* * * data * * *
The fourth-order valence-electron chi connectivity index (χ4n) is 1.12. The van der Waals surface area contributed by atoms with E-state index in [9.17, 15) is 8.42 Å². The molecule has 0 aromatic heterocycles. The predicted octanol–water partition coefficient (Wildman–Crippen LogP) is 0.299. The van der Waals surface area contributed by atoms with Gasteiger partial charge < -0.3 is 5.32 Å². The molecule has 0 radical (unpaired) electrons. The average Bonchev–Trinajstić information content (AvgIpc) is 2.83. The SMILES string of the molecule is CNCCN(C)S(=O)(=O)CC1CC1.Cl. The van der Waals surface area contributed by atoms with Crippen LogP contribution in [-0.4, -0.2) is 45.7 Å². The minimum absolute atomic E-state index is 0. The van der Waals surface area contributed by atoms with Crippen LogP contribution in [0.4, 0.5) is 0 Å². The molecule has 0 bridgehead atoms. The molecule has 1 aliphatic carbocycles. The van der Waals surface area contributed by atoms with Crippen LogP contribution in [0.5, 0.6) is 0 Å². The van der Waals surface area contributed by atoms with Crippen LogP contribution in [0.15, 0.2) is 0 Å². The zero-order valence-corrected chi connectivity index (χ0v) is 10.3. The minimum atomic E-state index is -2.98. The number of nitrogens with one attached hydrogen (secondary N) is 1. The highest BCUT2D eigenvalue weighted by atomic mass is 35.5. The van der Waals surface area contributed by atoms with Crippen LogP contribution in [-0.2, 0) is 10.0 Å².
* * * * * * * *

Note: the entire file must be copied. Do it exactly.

The fourth-order valence-electron chi connectivity index (χ4n) is 1.12. The van der Waals surface area contributed by atoms with E-state index in [9.17, 15) is 8.42 Å². The molecule has 0 aromatic heterocycles. The predicted octanol–water partition coefficient (Wildman–Crippen LogP) is 0.299. The van der Waals surface area contributed by atoms with Gasteiger partial charge < -0.3 is 5.32 Å². The molecule has 0 radical (unpaired) electrons. The average Bonchev–Trinajstić information content (AvgIpc) is 2.83. The SMILES string of the molecule is CNCCN(C)S(=O)(=O)CC1CC1.Cl. The van der Waals surface area contributed by atoms with Crippen LogP contribution in [-0.4, -0.2) is 45.7 Å². The minimum absolute atomic E-state index is 0. The van der Waals surface area contributed by atoms with Crippen LogP contribution in [0.4, 0.5) is 0 Å². The molecule has 0 bridgehead atoms. The molecule has 1 aliphatic carbocycles. The van der Waals surface area contributed by atoms with Crippen LogP contribution in [0.5, 0.6) is 0 Å². The van der Waals surface area contributed by atoms with Crippen LogP contribution in [0.15, 0.2) is 0 Å². The zero-order valence-corrected chi connectivity index (χ0v) is 10.3. The minimum atomic E-state index is -2.98. The number of nitrogens with one attached hydrogen (secondary N) is 1. The highest BCUT2D eigenvalue weighted by atomic mass is 35.5. The van der Waals surface area contributed by atoms with Crippen LogP contribution in [-0.2, 0) is 10.0 Å².